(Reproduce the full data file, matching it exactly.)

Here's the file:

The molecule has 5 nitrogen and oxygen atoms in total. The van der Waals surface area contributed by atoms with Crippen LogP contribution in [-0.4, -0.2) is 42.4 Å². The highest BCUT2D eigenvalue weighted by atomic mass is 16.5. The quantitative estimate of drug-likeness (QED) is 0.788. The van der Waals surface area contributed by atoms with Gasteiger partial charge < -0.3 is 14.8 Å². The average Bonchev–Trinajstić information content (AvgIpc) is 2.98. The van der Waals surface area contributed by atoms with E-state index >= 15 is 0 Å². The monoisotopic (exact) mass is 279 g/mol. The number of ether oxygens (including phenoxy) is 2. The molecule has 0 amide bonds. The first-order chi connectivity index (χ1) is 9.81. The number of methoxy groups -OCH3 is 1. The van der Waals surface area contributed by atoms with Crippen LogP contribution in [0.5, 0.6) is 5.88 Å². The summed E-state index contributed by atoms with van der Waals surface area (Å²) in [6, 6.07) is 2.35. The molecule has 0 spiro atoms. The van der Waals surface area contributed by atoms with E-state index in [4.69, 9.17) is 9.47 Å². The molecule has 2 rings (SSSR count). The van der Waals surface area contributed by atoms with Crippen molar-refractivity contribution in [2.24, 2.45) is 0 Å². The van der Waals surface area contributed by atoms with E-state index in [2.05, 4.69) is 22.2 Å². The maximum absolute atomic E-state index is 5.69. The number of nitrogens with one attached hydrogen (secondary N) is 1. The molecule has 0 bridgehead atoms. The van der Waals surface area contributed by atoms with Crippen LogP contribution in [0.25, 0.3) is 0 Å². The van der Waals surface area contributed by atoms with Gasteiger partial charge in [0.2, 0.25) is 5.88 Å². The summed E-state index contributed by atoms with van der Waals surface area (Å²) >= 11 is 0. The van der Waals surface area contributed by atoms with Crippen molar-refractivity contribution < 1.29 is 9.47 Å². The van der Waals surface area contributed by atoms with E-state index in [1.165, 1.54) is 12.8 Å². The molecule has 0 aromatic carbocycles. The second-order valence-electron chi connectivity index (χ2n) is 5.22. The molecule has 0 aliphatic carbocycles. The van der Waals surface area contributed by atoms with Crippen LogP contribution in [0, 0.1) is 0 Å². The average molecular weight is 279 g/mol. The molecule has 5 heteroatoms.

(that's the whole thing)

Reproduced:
The molecule has 5 nitrogen and oxygen atoms in total. The van der Waals surface area contributed by atoms with Crippen LogP contribution in [-0.4, -0.2) is 42.4 Å². The highest BCUT2D eigenvalue weighted by atomic mass is 16.5. The quantitative estimate of drug-likeness (QED) is 0.788. The van der Waals surface area contributed by atoms with Gasteiger partial charge < -0.3 is 14.8 Å². The average Bonchev–Trinajstić information content (AvgIpc) is 2.98. The van der Waals surface area contributed by atoms with E-state index >= 15 is 0 Å². The monoisotopic (exact) mass is 279 g/mol. The number of ether oxygens (including phenoxy) is 2. The molecule has 0 amide bonds. The first-order chi connectivity index (χ1) is 9.81. The number of methoxy groups -OCH3 is 1. The van der Waals surface area contributed by atoms with Crippen LogP contribution in [0.5, 0.6) is 5.88 Å². The summed E-state index contributed by atoms with van der Waals surface area (Å²) in [6, 6.07) is 2.35. The molecule has 0 spiro atoms. The van der Waals surface area contributed by atoms with E-state index in [4.69, 9.17) is 9.47 Å². The molecule has 2 rings (SSSR count). The van der Waals surface area contributed by atoms with Crippen molar-refractivity contribution in [2.24, 2.45) is 0 Å². The van der Waals surface area contributed by atoms with E-state index in [2.05, 4.69) is 22.2 Å². The maximum absolute atomic E-state index is 5.69. The number of nitrogens with one attached hydrogen (secondary N) is 1. The molecule has 0 bridgehead atoms. The van der Waals surface area contributed by atoms with Crippen LogP contribution in [0.25, 0.3) is 0 Å². The van der Waals surface area contributed by atoms with Gasteiger partial charge in [0.2, 0.25) is 5.88 Å². The summed E-state index contributed by atoms with van der Waals surface area (Å²) >= 11 is 0. The van der Waals surface area contributed by atoms with Crippen molar-refractivity contribution < 1.29 is 9.47 Å². The van der Waals surface area contributed by atoms with E-state index in [1.165, 1.54) is 12.8 Å². The molecule has 0 aromatic carbocycles. The second-order valence-electron chi connectivity index (χ2n) is 5.22. The molecule has 0 aliphatic carbocycles. The van der Waals surface area contributed by atoms with Crippen LogP contribution in [0, 0.1) is 0 Å². The average molecular weight is 279 g/mol. The molecule has 5 heteroatoms.